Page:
IAS Gyan

Daily News Analysis


10th May, 2024 Geography


Context: The potential re-emergence of a positive Indian Ocean Dipole (IOD) or Indian Nino in the latter half of 2024 could impact India's monsoon patterns, potentially affecting rainfall distribution and agricultural outcomes across the country.

About Indian Ocean Dipole (IOD) or Indian Nino

  • The Indian Ocean Dipole (IOD) is a climate phenomenon that occurs in the Indian Ocean and is characterised by anomalies in sea surface temperatures (SST) between different regions of the ocean.
  • The IOD plays a significant role in influencing the climate and weather patterns in the Indian Ocean region and neighbouring land areas, including India, Southeast Asia, and East Africa.

The Indian Ocean Dipole is primarily driven by the following key factors:

Differential Heating

  • Variations in the heating of the ocean surface between the western and eastern parts of the Indian Ocean play a crucial role in triggering the IOD.
  • During certain phases, warmer waters accumulate in one region, while cooler waters dominate in another, leading to a temperature gradient across the ocean.

Atmospheric Interaction

  • The interaction between the ocean and the overlying atmosphere, particularly atmospheric circulation patterns like the Walker Circulation, can influence the development and intensity of the IOD.
  • Changes in atmospheric pressure and wind patterns affect the movement of ocean waters, contributing to SST anomalies.

The Walker Circulation is an east-west circulation of the atmosphere above the tropical Pacific, with air rising above warmer ocean parts (usually in the west) and sinking over cooler ocean areas (typically in the east). Its strength varies with that of the Southern Oscillation.

Phases of the IOD

  • The Indian Ocean Dipole exhibits two primary phases, characterised by SST anomalies in different regions of the Indian Ocean.

Positive IOD Phase

  • During a positive IOD phase, the western Indian Ocean experiences warmer-than-average sea surface temperatures (SSTs). Concurrently, cooler-than-average SSTs are observed in the eastern Indian Ocean.
  • This positive temperature gradient leads to greater precipitation in the western Indian Ocean region.
  • Positive IOD events often cause droughts in adjacent land areas of Indonesia and Australia due to reduced rainfall.

Negative IOD Phase

  • A negative IOD phase is characterised by cooler-than-average SSTs in the western Indian Ocean. Warmer-than-average SSTs are observed in the eastern Indian Ocean during a negative IOD.
  • This reversed temperature gradient compared to a positive IOD can impact weather patterns differently, affecting regional rainfall distribution and monsoon dynamics.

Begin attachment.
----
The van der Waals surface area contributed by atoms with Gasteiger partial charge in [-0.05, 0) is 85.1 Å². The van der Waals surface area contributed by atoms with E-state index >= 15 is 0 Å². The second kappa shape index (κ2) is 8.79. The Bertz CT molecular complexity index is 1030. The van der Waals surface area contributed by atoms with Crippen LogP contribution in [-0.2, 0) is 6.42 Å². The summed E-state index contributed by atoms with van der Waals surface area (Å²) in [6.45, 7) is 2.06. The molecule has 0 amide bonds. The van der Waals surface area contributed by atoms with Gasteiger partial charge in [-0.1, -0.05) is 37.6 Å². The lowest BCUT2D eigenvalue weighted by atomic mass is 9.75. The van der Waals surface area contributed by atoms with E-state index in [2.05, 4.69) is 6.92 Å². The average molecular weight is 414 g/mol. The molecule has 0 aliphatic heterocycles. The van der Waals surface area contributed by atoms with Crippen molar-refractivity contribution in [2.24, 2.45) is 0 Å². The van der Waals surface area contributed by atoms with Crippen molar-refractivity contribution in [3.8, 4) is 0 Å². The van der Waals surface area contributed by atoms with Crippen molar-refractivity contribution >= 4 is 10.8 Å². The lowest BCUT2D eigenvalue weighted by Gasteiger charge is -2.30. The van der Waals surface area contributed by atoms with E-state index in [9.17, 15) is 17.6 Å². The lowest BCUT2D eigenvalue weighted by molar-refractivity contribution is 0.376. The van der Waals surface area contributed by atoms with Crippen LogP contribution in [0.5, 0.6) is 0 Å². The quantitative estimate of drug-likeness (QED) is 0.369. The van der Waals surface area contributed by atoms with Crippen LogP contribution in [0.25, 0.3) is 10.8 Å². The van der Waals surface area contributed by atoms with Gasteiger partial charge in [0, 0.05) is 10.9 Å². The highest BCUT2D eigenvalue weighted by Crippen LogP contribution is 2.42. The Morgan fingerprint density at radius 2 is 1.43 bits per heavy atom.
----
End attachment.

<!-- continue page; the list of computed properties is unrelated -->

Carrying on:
IOD Indicators

  • Dipole Mode Index (DMI): The DMI is a commonly used index to quantify the temperature gradient (difference in SST anomalies) between the western and eastern parts of the Indian Ocean. A positive DMI indicates a positive IOD event, while a negative DMI signifies a negative IOD event.
  • SST Anomalies: Monitoring sea surface temperature anomalies in specific regions of the Indian Ocean, such as the western pole (western equatorial Indian Ocean) and the eastern pole (eastern equatorial Indian Ocean), provides critical information about the presence and intensity of the IOD.

Effects of the IOD

  • Effect on Southeast Asian and Australian Droughts: A positive IOD is associated with droughts in Southeast Asia and Australia. Extreme positive IOD events can exacerbate drought conditions.
  • Impact on Rainfall across East Africa: A positive IOD is linked to higher-than-average rainfall during the East African Short Rains (EASR) season. Increased rainfall during a positive IOD can lead to flooding in East Africa, resulting in widespread destruction and loss of life.
  • Interaction with El Niño: The IOD can influence the El Niño-Southern Oscillation (ENSO) phenomenon. IOD-induced surface wind anomalies can produce El Niño-like SST anomalies in the Pacific Ocean.
  • Climate Change Influence: Climate change is expected to lead to more frequent and intense positive IOD events due to accelerated warming in the western Indian Ocean. This trend may further impact regional weather patterns and climate variability.


The Hindu



Q. Consider the following statements regarding the Indian Ocean Dipole (IOD):

1. The Indian Ocean Dipole (IOD) phenomenon is also known as the "Indian Nino."

2. It has no significant impact on the monsoon rainfall over the Indian subcontinent.

3. It is primarily influenced by atmospheric changes rather than oceanic conditions.

4. A positive phase of the Indian Ocean Dipole (IOD) is associated with cooler sea surface temperatures in the eastern Indian Ocean.

How many of the above statements are correct?

A) Only one

B) Only two

C) Only three

D) All four

Answer: B